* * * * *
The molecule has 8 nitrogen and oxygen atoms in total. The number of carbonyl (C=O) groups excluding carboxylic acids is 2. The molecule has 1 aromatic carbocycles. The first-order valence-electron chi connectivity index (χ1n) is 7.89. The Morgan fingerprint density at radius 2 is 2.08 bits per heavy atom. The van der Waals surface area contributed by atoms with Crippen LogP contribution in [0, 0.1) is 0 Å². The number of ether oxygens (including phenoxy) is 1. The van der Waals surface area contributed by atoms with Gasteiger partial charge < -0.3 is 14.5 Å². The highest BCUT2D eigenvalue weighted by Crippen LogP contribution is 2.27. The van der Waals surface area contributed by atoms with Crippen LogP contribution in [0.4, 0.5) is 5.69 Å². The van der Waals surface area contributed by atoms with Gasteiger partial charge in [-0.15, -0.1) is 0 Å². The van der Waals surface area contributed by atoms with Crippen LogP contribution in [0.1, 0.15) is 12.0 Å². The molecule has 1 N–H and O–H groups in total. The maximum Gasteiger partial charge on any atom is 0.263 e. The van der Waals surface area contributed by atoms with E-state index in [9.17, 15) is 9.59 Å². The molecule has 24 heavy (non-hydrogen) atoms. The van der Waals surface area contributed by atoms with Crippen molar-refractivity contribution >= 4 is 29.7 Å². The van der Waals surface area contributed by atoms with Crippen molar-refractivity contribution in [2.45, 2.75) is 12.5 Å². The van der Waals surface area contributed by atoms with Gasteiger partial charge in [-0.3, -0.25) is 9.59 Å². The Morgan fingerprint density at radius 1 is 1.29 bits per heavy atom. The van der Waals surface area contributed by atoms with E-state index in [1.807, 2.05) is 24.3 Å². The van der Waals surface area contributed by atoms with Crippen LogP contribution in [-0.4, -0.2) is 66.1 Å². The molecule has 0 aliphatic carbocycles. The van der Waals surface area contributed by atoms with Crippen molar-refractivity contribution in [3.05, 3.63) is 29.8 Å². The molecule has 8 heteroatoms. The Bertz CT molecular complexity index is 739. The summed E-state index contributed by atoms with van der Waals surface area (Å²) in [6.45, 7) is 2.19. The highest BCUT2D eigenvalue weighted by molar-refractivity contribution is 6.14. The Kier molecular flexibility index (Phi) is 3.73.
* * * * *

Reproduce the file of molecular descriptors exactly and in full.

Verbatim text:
The molecule has 8 nitrogen and oxygen atoms in total. The number of carbonyl (C=O) groups excluding carboxylic acids is 2. The molecule has 1 aromatic carbocycles. The first-order valence-electron chi connectivity index (χ1n) is 7.89. The Morgan fingerprint density at radius 2 is 2.08 bits per heavy atom. The van der Waals surface area contributed by atoms with Crippen LogP contribution in [0, 0.1) is 0 Å². The number of ether oxygens (including phenoxy) is 1. The van der Waals surface area contributed by atoms with Gasteiger partial charge < -0.3 is 14.5 Å². The highest BCUT2D eigenvalue weighted by Crippen LogP contribution is 2.27. The van der Waals surface area contributed by atoms with Crippen LogP contribution in [0.4, 0.5) is 5.69 Å². The van der Waals surface area contributed by atoms with Gasteiger partial charge in [-0.15, -0.1) is 0 Å². The van der Waals surface area contributed by atoms with Crippen LogP contribution in [0.1, 0.15) is 12.0 Å². The molecule has 1 N–H and O–H groups in total. The maximum Gasteiger partial charge on any atom is 0.263 e. The van der Waals surface area contributed by atoms with E-state index in [9.17, 15) is 9.59 Å². The molecule has 24 heavy (non-hydrogen) atoms. The van der Waals surface area contributed by atoms with Crippen molar-refractivity contribution >= 4 is 29.7 Å². The van der Waals surface area contributed by atoms with Crippen molar-refractivity contribution in [2.45, 2.75) is 12.5 Å². The van der Waals surface area contributed by atoms with Gasteiger partial charge in [-0.3, -0.25) is 9.59 Å². The Morgan fingerprint density at radius 1 is 1.29 bits per heavy atom. The van der Waals surface area contributed by atoms with E-state index in [1.807, 2.05) is 24.3 Å². The van der Waals surface area contributed by atoms with Crippen LogP contribution in [-0.4, -0.2) is 66.1 Å². The molecule has 0 aliphatic carbocycles. The van der Waals surface area contributed by atoms with Crippen molar-refractivity contribution in [3.05, 3.63) is 29.8 Å². The molecule has 8 heteroatoms. The Bertz CT molecular complexity index is 739. The summed E-state index contributed by atoms with van der Waals surface area (Å²) in [6.45, 7) is 2.19. The highest BCUT2D eigenvalue weighted by molar-refractivity contribution is 6.14. The Kier molecular flexibility index (Phi) is 3.73.